November 22

Permaculture Plan part 2

Last week I wrote about all the maps needed for my Permaculture Design Certificate but they were only about 2/3 of the maps needed, so this week it is the final maps with the actual plan on it.

Having decided where the water, access and structures are you are left with some space to fit in the things that you want.

The next map is a Zone map. Permaculture works in zones with zone 0 being the house and centre of activities working outwards towards zone 5. The zones are about how often you visit the area so zone 0 multiple times a day but zone 4 you might only visit once or twice a year where the area is virtually self-managing. For example, there is a large walnut tree in the garden which does not need any maintenance other than harvesting the nuts making it a zone 4 area in this location.

As you can see from my map the zones do not have to go out in concentric circles as shown in the diagram probably because real life is not that neat!

I have to admit to drawing this map after I had completed my final plan for the garden. I am not quite sure how you can do it before hand.

And finally, we get to the plan itself. At this point you can definitely say that you know this plot of land well and so placing of the elements that you want is quite easy.

There is a small food forest planted around the swale with fruit trees, bushes and shrubs, some permanent vegetables and spreading herbs. In front of this, in pink, are the annual vegetable beds in straight lines so that they can be easily covered over winter. There is a windbreak hedge in front of the veg beds and then willows in front of that to soak up as much water as possible before it leaves the property.

In front of the house are 4 apricot trees placed to soak up the sunshine.


Not all of the plants can be identified on this plan, they are just too small to show so there are some planting plans to go alongside it.

The first set of planting plans shows the herb bed around the pergola and the pergolas around the house.  Plants have been identified on the plan so that everything can be seen at a quick glance.






The second planting plan shows the pond, the windbreak hedge and the tree guilds, again with plants identified on them. Each diagram has its own compass and also has its own scale identified because they vary.

What I did feel at this point was that it was important to be quite specific about the plants, I didn’t want to come back to it again later, and it was a requirement that we provide the latin name. If you just list a walnut tree, a black walnut will have a very different impact on your planting plans to an English walnut. (Black walnuts have a substance juglone which they release in the soil and which kills some other fruit trees off such as apple, pear and plum.)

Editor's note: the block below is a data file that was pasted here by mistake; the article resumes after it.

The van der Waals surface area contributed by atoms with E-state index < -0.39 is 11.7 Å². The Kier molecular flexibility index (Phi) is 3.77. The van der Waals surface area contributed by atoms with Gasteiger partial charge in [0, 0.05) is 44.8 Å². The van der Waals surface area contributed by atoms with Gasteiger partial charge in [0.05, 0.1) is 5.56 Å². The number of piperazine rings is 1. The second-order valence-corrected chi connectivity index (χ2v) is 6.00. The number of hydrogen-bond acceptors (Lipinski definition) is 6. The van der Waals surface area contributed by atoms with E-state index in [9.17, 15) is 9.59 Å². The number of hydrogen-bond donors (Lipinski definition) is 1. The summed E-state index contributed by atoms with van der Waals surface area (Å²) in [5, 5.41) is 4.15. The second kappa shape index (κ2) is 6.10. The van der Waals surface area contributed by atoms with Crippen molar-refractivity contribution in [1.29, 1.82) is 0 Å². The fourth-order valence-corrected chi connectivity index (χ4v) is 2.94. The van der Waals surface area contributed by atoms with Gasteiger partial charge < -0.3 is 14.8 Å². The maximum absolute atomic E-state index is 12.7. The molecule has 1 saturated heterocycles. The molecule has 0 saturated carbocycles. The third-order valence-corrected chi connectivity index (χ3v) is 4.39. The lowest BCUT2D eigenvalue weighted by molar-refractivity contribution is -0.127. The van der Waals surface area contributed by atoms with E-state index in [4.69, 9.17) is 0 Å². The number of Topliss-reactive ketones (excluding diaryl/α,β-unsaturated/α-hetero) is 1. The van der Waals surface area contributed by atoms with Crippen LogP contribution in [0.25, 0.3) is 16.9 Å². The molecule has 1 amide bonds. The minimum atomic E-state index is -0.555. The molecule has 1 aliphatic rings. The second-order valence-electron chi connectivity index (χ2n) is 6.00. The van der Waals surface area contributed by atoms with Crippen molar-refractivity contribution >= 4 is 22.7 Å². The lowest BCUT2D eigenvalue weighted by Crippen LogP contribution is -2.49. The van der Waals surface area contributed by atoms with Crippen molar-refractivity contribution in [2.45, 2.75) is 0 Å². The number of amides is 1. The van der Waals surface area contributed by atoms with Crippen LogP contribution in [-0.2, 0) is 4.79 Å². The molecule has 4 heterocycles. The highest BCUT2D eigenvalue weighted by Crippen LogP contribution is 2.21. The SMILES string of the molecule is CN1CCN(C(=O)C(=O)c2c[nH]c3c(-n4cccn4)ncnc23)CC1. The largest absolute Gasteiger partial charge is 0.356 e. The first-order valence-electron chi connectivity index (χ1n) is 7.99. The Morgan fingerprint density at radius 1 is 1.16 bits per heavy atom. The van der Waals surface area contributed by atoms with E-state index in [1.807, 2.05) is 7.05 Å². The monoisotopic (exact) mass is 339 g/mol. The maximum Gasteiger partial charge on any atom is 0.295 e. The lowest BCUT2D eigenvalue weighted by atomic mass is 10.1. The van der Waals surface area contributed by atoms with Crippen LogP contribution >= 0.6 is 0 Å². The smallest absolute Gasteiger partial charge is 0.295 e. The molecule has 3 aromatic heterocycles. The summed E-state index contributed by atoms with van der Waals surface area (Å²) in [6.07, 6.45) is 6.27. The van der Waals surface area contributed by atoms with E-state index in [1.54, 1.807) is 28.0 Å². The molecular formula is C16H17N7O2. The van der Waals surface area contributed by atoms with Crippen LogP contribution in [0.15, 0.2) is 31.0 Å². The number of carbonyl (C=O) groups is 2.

I also created a connections map because there are several concepts in permaculture such as each element having more than one function, using niches, stacking functions, use of edges and many others. I probably should have included this in my submission because the feedback was that I was a bit light on connections in my description of my plan. Below, I list an example of some of the concepts:

Elements having more than one function: Grass paths through the forest garden

  • somewhere to walk with out damaging the planting
  • can be mown and the grass be used as a mulch or incorporated into the compost which will then be used as a mulch
  • act as barriers if a lot of water flows down out of the swale and would be able to hold a couple of inches back as they are set higher than the soil
  • define the growing area
  • prevent the spreading plants such as mint from taking over

Stacking functions: Outdoor sink

  • the water used in the sink is rain water collected from the back half of the house roof
  • runs down the plughole into a bucket underneath
  • used to water vegetables
  • veg picked and need to be washed and so we go round again

Use of edges:

Edges are some of the most valuable parts because they are the meeting space between two places and therefore benefit from both but also create a third space of their own

  • the edge of the pond and the land for growing plants for food, habitat, keeping the water clean and aesthetic reasons
  • the edge of a forest where there is more sunshine and so is suitable for fruit bushes and shrubs
  • the edge of a hard surface such as paving where water runoff can be used by the plants

I have to say that this whole process took hours and of course, if you make a mistake with hand drawn maps you have to draw them again. I did use Tipex on several occasions. So, I have started to learn how to use Inkscape as it seems that many people use it to create their plans. I have managed the first three maps so far!